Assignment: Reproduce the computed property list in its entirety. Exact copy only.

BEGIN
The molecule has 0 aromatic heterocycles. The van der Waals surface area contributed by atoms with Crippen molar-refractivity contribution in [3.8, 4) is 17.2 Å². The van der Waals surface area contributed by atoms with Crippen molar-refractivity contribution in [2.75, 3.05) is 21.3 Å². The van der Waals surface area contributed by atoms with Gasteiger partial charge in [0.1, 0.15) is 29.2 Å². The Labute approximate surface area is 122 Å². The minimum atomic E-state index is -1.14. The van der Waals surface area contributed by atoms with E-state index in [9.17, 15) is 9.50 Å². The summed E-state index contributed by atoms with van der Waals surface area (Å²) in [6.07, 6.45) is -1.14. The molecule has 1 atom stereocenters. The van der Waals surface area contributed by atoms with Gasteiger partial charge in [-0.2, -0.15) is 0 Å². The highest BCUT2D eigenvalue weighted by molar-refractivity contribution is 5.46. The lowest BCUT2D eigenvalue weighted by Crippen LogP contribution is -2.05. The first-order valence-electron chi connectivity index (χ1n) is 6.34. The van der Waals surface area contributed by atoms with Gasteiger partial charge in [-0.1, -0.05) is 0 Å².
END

The molecule has 0 aromatic heterocycles. The van der Waals surface area contributed by atoms with Crippen molar-refractivity contribution in [3.8, 4) is 17.2 Å². The van der Waals surface area contributed by atoms with Crippen molar-refractivity contribution in [2.75, 3.05) is 21.3 Å². The van der Waals surface area contributed by atoms with Gasteiger partial charge in [0.1, 0.15) is 29.2 Å². The Labute approximate surface area is 122 Å². The minimum atomic E-state index is -1.14. The van der Waals surface area contributed by atoms with E-state index in [9.17, 15) is 9.50 Å². The summed E-state index contributed by atoms with van der Waals surface area (Å²) in [6.07, 6.45) is -1.14. The molecule has 1 atom stereocenters. The van der Waals surface area contributed by atoms with Gasteiger partial charge in [-0.2, -0.15) is 0 Å². The highest BCUT2D eigenvalue weighted by molar-refractivity contribution is 5.46. The lowest BCUT2D eigenvalue weighted by Crippen LogP contribution is -2.05. The first-order valence-electron chi connectivity index (χ1n) is 6.34. The van der Waals surface area contributed by atoms with Gasteiger partial charge in [-0.1, -0.05) is 0 Å².